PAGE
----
Euphorbia purpurea is a species of Euphorbia known by the common names Darlington's glade spurge, glade spurge, and purple spurge. It is native to the Eastern United States, where it occurs from Ohio and Pennsylvania south to North Carolina. It has been extirpated from Alabama; it was believed lost from Delaware until a population was rediscovered in 1997.
This perennial herb grows from a rhizome and reaches a maximum height around one meter. It has slightly hairy, oppositely arranged leaves up to 3 centimeters long. The bracts are purplish in color, giving the plant its name. The bumpy fruit is about 6 to 8 millimeters long. Flowering occurs in May and June. The plant is easily propagated via cuttings, rooting readily.
This plant grows in dry to moist to swampy wooded areas and mountain glades. It often grows in saturated soils around seeps near streams. It is not necessarily a wetland species, and it can be found in dry places. It grows in shade and in full sun. In wetter areas it may be associated with Polemonium vanbruntiae, Carex mitchelliana, C. leptalea, Chrysosplenium americanum, Glyceria striata, Cirsium muticum, Rhamnus alnifolia, Scirpus rubrotinctus, Triadenum walteri, and Penthorum sedoides. In a swampy area it was noted to grow with Sphenopholis pensylvanica, Caltha palustris, and Viola conspersa. It has been found in deciduous forest habitat such as Quercus muhlenbergii, Fraxinus quadrangulata, Cenchrus occidentalis, Viburnum prunifolium, Quercus rubra, Hydrangea arborescens, Aquilegia canadensis, Thalictrum dioicum, Carex eburnea, Impatiens pallida, and Phlox divaricata.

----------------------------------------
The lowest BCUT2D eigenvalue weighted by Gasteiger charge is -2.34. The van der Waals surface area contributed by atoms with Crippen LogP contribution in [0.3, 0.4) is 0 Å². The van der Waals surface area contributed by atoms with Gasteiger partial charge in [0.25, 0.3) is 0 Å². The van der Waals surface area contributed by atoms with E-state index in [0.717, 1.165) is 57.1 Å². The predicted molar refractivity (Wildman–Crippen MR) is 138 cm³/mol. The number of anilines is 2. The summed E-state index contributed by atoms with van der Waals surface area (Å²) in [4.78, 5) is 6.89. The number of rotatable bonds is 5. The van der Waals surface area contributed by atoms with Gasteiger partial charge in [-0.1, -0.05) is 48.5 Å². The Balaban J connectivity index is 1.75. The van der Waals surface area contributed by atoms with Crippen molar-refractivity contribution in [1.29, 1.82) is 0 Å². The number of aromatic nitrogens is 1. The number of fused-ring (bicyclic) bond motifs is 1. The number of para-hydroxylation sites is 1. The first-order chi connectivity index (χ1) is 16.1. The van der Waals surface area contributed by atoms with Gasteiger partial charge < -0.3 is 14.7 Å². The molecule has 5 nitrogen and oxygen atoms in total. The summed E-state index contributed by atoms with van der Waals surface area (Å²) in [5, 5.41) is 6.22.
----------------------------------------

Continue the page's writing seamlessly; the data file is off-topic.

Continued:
There are about 50 known occurrences of this plant in seven or eight states. One threat to the species is herbivory by animals such as deer and groundhogs. It is threatened by the loss and degradation of its habitat as wetlands are filled in and the moist seeps and streams dry up. Logging in some areas may be a threat. Grazing has apparently been beneficial for the species by reducing competition by other plants; however, overgrazing and trampling may be a problem, and some historical populations in eastern Pennsylvania were eliminated by grazing.